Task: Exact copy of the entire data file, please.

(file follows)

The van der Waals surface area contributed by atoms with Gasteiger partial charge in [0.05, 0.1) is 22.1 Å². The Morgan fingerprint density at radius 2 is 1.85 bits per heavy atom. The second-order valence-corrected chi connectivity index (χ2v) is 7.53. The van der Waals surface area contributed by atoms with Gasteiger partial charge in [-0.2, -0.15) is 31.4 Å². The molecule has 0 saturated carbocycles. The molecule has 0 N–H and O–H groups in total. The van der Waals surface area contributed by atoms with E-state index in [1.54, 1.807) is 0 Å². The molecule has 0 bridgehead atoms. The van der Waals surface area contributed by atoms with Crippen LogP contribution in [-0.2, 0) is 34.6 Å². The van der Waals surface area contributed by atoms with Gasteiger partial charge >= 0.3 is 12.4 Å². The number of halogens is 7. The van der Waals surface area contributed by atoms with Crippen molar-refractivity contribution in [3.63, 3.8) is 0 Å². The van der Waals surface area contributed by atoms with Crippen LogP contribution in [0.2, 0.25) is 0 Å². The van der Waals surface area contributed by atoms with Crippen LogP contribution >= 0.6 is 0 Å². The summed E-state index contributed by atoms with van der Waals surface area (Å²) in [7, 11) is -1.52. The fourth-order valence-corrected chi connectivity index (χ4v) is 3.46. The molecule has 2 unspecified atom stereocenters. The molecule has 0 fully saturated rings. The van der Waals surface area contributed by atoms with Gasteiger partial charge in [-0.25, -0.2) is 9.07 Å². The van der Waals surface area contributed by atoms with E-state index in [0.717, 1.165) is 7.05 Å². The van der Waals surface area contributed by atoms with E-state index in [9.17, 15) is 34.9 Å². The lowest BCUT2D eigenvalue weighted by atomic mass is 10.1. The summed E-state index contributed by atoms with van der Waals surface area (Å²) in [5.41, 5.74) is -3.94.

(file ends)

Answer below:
The van der Waals surface area contributed by atoms with Gasteiger partial charge in [0.05, 0.1) is 22.1 Å². The Morgan fingerprint density at radius 2 is 1.85 bits per heavy atom. The second-order valence-corrected chi connectivity index (χ2v) is 7.53. The van der Waals surface area contributed by atoms with Gasteiger partial charge in [-0.2, -0.15) is 31.4 Å². The molecule has 0 saturated carbocycles. The molecule has 0 N–H and O–H groups in total. The van der Waals surface area contributed by atoms with E-state index in [1.54, 1.807) is 0 Å². The molecule has 0 bridgehead atoms. The van der Waals surface area contributed by atoms with Crippen LogP contribution in [-0.2, 0) is 34.6 Å². The van der Waals surface area contributed by atoms with Gasteiger partial charge >= 0.3 is 12.4 Å². The number of halogens is 7. The van der Waals surface area contributed by atoms with Crippen molar-refractivity contribution in [3.63, 3.8) is 0 Å². The van der Waals surface area contributed by atoms with Crippen LogP contribution in [0.2, 0.25) is 0 Å². The van der Waals surface area contributed by atoms with Crippen LogP contribution >= 0.6 is 0 Å². The summed E-state index contributed by atoms with van der Waals surface area (Å²) in [7, 11) is -1.52. The fourth-order valence-corrected chi connectivity index (χ4v) is 3.46. The molecule has 2 unspecified atom stereocenters. The molecule has 0 fully saturated rings. The van der Waals surface area contributed by atoms with Gasteiger partial charge in [-0.25, -0.2) is 9.07 Å². The van der Waals surface area contributed by atoms with E-state index in [0.717, 1.165) is 7.05 Å². The van der Waals surface area contributed by atoms with E-state index in [9.17, 15) is 34.9 Å². The lowest BCUT2D eigenvalue weighted by atomic mass is 10.1. The summed E-state index contributed by atoms with van der Waals surface area (Å²) in [5.41, 5.74) is -3.94.